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Showing: 61-70 results of 187

CHAPTER I. It is at Nyoda's bidding that I am writing the story of our automobile trip last September. She declared it was really too good to keep to ourselves, and as I was official reporter of the Winnebagos anyway, it was no more nor less than my solemn duty. Sahwah says that the only thing which was lacking about our adventures was that we didn't have a ride in a patrol wagon, but then Sahwah always did incline to the spectacular. And the... more...

CHAPTER I THE VOICE Betty Ashton sighed until the leaves of the book she held in her hand quivered, then she flung it face downward on the floor. "Oh dear, I do wish some one would invent something new for girls!" she exclaimed, although there was no one in the room to hear her. "It seems to me that all girls do nowadays is to imitate boys. We play their games, read their old books and even do their work, when all the time girls are really... more...

CHAPTER I A GROUNDLESS JEALOUSY "I told you we were going to be happy here, didn't I, Zara?" The speaker was Dolly Ransom, a black-haired, mischievous Wood Gatherer of the Camp Fire Girls, a member of the Manasquan Camp Fire, the Guardian of which was Miss Eleanor Mercer, or Wanaka, as she was known in the ceremonial camp fires that were held each month. The girls were staying with her at her father's farm, and only a few days before Zara, who... more...

CHAPTER IELLIOTT PLANS AND FATE DISPOSES Now and then the accustomed world turns a somersault; one day it faces you with familiar features, the next it wears a quite unrecognizable countenance. The experience is, of course, nothing new, though it is to be doubted whether it was ever staged so dramatically and on so vast a scale as during the past four years. And no one to whom it happens is ever the same afterward. Elliott Cameron was not a... more...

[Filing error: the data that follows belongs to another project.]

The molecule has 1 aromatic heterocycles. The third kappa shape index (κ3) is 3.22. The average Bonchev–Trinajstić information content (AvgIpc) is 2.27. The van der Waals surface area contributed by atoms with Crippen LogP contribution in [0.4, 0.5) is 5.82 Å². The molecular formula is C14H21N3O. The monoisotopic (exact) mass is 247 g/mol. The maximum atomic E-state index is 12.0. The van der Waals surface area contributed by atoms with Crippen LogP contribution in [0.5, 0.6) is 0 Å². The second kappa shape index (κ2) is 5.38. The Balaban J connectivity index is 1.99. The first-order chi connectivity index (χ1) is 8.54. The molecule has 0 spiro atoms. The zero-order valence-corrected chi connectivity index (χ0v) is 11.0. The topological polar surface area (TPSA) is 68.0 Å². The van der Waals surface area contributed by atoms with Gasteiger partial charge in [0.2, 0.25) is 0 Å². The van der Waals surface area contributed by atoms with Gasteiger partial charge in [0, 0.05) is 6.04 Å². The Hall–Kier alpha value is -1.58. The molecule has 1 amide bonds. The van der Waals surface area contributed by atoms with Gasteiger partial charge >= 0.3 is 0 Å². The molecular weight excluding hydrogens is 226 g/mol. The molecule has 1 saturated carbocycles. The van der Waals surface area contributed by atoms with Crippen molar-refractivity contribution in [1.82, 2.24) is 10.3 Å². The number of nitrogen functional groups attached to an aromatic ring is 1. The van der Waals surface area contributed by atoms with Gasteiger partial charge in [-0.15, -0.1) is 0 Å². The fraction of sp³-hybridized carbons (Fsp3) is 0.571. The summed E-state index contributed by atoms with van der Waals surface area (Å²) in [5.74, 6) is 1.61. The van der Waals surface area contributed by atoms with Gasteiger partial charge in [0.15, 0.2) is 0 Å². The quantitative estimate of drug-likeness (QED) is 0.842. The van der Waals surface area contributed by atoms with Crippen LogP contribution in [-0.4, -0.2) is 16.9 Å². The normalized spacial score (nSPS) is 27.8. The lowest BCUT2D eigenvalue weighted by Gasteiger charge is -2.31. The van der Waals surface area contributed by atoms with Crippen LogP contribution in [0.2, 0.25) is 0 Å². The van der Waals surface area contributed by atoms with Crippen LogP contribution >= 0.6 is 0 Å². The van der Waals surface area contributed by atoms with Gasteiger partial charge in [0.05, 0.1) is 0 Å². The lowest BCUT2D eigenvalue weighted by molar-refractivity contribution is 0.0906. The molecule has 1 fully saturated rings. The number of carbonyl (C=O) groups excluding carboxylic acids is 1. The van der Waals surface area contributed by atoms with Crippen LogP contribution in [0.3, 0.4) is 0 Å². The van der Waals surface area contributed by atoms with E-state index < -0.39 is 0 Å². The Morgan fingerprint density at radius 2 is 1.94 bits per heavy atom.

MARY FINDS HERSELF IN A DIFFERENT PLACE It was not a dream, this wonderful thing that happened to Mary Brown, although it seemed very much like a dream at first. Mary was a pretty, round-faced, dirty little girl who had neither a father nor a mother nor a brother nor a sister. Nobody had kissed her since she could remember, although it was only the day before yesterday that Mrs. Coppert had beaten her. She lived in a poor, narrow street, and... more...


FOREWORD When considering the manuscript of "The Blue Envelope" my publisherswrote me asking that I offer some sort of proof that the experiences ofMarian and Lucile might really have happened to two girls so situated.My answer ran somewhat as follows: Alaska, at least the northern part of it, is so far removed from the rest of this old earth that it is almost as distinct from it as is the moon. It's a good stiff nine-day trip to it by water... more...

Three years ago, Hannah Colson was, beyond all manner of dispute, the prettiest girl in Aberleigh. It was a rare union of face, form, complexion, and expression. Of that just height, which, although certainly tall, would yet hardly be called so, her figure united to its youthful roundness, and still more youthful lightness, an airy flexibility, a bounding grace, and when in repose, a gentle dignity, which alternately reminded one of a fawn... more...

"THAT OLD-TIME CHILD, ROBERTA." Roberta Marsden, or Lil Missus, as the negroes called her, for the opening of my story dates back several years before the Civil War began, lived on a country place in Kentucky. She was a beautiful child, and despite a few foibles that all flesh is heir to, such a really lovable one that she was fairly worshiped by mother, aunt and uncle, and every one of the negroes, from old Caleb, the testy and ancient... more...

CHAPTER I "I HOPE SHE WILL BE CHANGED!" "Think of what it was to manage her in the summer months!" said dear old Madam Trimleston, looking wistfully at Nurse Nancy. "What could we do with her this winter weather? I do hope she will be changed. Don't you think it likely that school will have done something for her?" "Of course I do, madam. What else did we break our hearts sendin' her there for? And little Turly, that would ha' been content to... more...

CHAPTER I THE TUCKED-IN DAY Maizie wanted to sleep a little longer, but though the clock had but just chimed six Suzanna was up and had drawn the window curtain letting in a flood of sunshine. Maizie lay watching her sister, her gray eyes still blurred with sleep; not wide and interested as a little later they would be. Her soft little features expressing her naïve personality seemed unsubtle, yet of contours so lovely in this period just... more...